Nov 28, 2010
A typical buyside analyst looks at the world in terms of business fundamentals, earnings estimates, quality of management, competitive position, competitive advantage, return on invested capital, P/E multiples and so forth.
You will often hear analysts talk about P/E’s being low relative to growth rates or low vs 10-year bond yields or low vs a group of comparable companies or the overall market etc.
Is the price/earnings (P/E) multiple a good indicator for future performance? One interpretation of this fundamental valuation measure is rather than thinking in terms of the current valuation vs ‘fair value’ --- is simply to observe whether the valuation is expanding or contracting and decide if you believe this will continue.
If a P/E has just gone from 14x to 12x, its cheaper – but is that bullish? How do we know its not headed lower? We should probably test this and see if it works and then create some guidelines for portfolio strategy based on this. Wouldn’t that make sense rather than just blindly believing that a lower multiple is bullish?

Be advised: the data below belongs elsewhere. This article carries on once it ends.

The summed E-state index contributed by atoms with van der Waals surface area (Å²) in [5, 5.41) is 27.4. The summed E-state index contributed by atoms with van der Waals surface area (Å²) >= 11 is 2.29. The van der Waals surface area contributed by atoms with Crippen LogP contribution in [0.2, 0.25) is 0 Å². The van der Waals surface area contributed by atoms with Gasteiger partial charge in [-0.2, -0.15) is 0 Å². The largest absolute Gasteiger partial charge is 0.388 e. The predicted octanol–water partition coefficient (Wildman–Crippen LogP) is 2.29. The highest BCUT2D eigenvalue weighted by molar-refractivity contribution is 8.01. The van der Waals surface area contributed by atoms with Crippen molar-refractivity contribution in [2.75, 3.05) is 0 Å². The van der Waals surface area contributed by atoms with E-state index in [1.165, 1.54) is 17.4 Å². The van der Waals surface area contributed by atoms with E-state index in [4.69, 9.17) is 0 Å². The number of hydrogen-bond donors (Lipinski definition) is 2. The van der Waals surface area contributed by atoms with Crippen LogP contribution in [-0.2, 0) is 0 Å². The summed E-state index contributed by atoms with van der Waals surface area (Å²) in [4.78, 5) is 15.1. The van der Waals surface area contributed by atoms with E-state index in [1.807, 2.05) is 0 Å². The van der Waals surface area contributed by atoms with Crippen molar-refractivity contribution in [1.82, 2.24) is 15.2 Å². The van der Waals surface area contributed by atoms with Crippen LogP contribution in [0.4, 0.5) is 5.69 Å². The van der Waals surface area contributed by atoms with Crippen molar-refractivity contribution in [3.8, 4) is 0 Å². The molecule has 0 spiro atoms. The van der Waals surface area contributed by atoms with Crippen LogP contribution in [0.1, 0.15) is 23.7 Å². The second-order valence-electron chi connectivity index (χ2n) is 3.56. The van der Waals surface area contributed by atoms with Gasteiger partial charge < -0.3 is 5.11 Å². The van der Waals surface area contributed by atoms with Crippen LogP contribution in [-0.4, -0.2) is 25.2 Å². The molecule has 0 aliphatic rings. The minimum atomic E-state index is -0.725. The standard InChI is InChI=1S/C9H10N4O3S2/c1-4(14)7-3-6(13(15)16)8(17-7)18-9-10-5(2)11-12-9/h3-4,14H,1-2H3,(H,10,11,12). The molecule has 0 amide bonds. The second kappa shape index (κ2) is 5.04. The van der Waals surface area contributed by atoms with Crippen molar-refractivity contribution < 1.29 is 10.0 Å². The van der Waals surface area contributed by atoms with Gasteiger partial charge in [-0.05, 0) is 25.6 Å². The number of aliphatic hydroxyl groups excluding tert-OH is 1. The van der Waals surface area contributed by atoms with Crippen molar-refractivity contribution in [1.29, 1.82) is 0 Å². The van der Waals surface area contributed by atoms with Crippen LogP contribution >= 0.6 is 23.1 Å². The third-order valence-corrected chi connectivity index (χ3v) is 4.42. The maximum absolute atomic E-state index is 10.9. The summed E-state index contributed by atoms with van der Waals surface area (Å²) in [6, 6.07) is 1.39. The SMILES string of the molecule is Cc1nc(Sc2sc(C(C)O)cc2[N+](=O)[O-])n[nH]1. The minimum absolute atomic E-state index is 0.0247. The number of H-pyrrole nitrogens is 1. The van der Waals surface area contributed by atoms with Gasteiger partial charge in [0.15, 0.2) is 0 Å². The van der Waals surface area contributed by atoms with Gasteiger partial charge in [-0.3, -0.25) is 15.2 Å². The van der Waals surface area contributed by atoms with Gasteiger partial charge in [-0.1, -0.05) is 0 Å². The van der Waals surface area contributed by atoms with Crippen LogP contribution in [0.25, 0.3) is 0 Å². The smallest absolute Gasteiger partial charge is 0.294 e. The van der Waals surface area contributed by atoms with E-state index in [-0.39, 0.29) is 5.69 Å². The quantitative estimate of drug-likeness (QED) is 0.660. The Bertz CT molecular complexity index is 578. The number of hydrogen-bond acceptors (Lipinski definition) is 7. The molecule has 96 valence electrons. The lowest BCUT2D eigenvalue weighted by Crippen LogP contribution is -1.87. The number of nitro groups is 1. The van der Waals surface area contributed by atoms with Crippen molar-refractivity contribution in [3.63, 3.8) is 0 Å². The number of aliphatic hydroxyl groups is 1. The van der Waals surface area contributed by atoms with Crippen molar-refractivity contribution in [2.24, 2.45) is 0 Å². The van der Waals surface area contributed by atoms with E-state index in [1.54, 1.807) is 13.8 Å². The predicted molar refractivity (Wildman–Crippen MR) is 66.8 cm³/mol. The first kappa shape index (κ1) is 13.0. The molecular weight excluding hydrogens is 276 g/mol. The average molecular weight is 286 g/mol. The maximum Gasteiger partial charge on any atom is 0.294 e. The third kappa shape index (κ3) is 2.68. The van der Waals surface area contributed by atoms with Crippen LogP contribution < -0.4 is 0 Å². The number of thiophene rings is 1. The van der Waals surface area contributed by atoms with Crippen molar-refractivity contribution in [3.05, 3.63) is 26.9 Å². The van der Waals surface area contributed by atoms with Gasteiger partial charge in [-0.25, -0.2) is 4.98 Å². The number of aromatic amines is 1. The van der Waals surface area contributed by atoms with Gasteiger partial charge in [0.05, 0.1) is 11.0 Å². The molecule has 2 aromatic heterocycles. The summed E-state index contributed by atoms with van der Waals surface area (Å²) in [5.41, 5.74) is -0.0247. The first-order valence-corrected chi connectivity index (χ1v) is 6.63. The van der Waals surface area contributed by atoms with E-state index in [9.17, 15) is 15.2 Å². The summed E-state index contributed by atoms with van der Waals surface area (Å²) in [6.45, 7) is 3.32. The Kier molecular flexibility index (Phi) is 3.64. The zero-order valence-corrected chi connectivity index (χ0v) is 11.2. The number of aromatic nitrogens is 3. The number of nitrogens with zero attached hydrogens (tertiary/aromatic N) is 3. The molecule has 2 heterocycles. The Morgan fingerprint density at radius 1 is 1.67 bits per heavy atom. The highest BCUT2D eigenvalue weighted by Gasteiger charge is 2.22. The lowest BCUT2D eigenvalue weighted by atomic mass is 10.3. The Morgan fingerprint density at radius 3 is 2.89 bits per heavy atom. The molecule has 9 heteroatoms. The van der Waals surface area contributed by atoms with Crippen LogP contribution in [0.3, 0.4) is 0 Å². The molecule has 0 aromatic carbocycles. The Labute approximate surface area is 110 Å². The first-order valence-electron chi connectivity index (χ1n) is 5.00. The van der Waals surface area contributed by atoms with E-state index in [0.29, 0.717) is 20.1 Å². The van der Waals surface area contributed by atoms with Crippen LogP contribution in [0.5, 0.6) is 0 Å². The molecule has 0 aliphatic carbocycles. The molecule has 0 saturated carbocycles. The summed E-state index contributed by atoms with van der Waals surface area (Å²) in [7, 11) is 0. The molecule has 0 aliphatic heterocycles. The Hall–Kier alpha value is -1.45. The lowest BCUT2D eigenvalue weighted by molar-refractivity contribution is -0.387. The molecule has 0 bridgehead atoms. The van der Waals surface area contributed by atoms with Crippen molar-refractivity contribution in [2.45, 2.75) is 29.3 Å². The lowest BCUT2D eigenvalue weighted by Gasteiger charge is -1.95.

Relative strength can actually be thought of as fundamental analysis if you wish to think about it like that. It would not be unusual for a fundamental analyst to say during a rally “the P/E multiple is still too low at 12x next years earnings” -- even though it’s up from a low of 9x and you bought the stock at 10x. But this is not any different than watching relative strength and buying at the same price and looking for further valuation expansion.
Good relative strength analysis captures when a market segment is experiencing valuation expansion. A low P/E is not actually bullish unless its low and then expands higher. This is the crucial aspect – not the absolute level of valuation.
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